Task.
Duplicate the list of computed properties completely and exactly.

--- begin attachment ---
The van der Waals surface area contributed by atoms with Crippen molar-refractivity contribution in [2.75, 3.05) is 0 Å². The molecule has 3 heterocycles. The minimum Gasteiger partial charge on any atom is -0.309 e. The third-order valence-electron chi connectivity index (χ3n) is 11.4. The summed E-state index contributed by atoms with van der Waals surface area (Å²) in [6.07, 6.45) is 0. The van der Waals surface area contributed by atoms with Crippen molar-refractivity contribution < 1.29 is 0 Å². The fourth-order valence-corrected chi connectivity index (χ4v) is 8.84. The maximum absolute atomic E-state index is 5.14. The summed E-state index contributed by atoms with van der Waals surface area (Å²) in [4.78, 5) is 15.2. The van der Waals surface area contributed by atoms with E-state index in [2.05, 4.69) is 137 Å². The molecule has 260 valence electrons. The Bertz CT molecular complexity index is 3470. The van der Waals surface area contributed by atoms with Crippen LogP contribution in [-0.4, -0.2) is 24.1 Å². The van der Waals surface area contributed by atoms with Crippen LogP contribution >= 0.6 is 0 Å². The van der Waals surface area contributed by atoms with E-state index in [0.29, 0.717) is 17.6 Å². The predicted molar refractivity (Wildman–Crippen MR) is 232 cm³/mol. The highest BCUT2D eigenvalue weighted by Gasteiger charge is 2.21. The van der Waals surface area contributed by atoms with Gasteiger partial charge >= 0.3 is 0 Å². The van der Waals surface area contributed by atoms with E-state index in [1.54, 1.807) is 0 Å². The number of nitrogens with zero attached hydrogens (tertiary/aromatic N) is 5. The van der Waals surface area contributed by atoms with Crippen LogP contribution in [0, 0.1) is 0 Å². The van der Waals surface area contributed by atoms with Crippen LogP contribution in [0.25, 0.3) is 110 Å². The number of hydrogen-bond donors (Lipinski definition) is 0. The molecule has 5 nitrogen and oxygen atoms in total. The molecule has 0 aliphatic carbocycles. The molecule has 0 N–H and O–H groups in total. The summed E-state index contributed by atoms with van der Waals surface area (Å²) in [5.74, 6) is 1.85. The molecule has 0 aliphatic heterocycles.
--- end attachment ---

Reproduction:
The van der Waals surface area contributed by atoms with Crippen molar-refractivity contribution in [2.75, 3.05) is 0 Å². The molecule has 3 heterocycles. The minimum Gasteiger partial charge on any atom is -0.309 e. The third-order valence-electron chi connectivity index (χ3n) is 11.4. The summed E-state index contributed by atoms with van der Waals surface area (Å²) in [6.07, 6.45) is 0. The van der Waals surface area contributed by atoms with Crippen molar-refractivity contribution < 1.29 is 0 Å². The fourth-order valence-corrected chi connectivity index (χ4v) is 8.84. The maximum absolute atomic E-state index is 5.14. The summed E-state index contributed by atoms with van der Waals surface area (Å²) in [4.78, 5) is 15.2. The van der Waals surface area contributed by atoms with E-state index in [2.05, 4.69) is 137 Å². The molecule has 260 valence electrons. The Bertz CT molecular complexity index is 3470. The van der Waals surface area contributed by atoms with Crippen LogP contribution in [-0.4, -0.2) is 24.1 Å². The van der Waals surface area contributed by atoms with Crippen LogP contribution >= 0.6 is 0 Å². The van der Waals surface area contributed by atoms with E-state index in [0.29, 0.717) is 17.6 Å². The predicted molar refractivity (Wildman–Crippen MR) is 232 cm³/mol. The highest BCUT2D eigenvalue weighted by Gasteiger charge is 2.21. The van der Waals surface area contributed by atoms with Gasteiger partial charge >= 0.3 is 0 Å². The van der Waals surface area contributed by atoms with E-state index in [1.54, 1.807) is 0 Å². The number of nitrogens with zero attached hydrogens (tertiary/aromatic N) is 5. The van der Waals surface area contributed by atoms with Crippen LogP contribution in [0, 0.1) is 0 Å². The van der Waals surface area contributed by atoms with Crippen LogP contribution in [0.25, 0.3) is 110 Å². The number of hydrogen-bond donors (Lipinski definition) is 0. The molecule has 5 nitrogen and oxygen atoms in total. The molecule has 0 aliphatic carbocycles. The molecule has 0 N–H and O–H groups in total. The summed E-state index contributed by atoms with van der Waals surface area (Å²) in [5.74, 6) is 1.85. The molecule has 0 aliphatic heterocycles.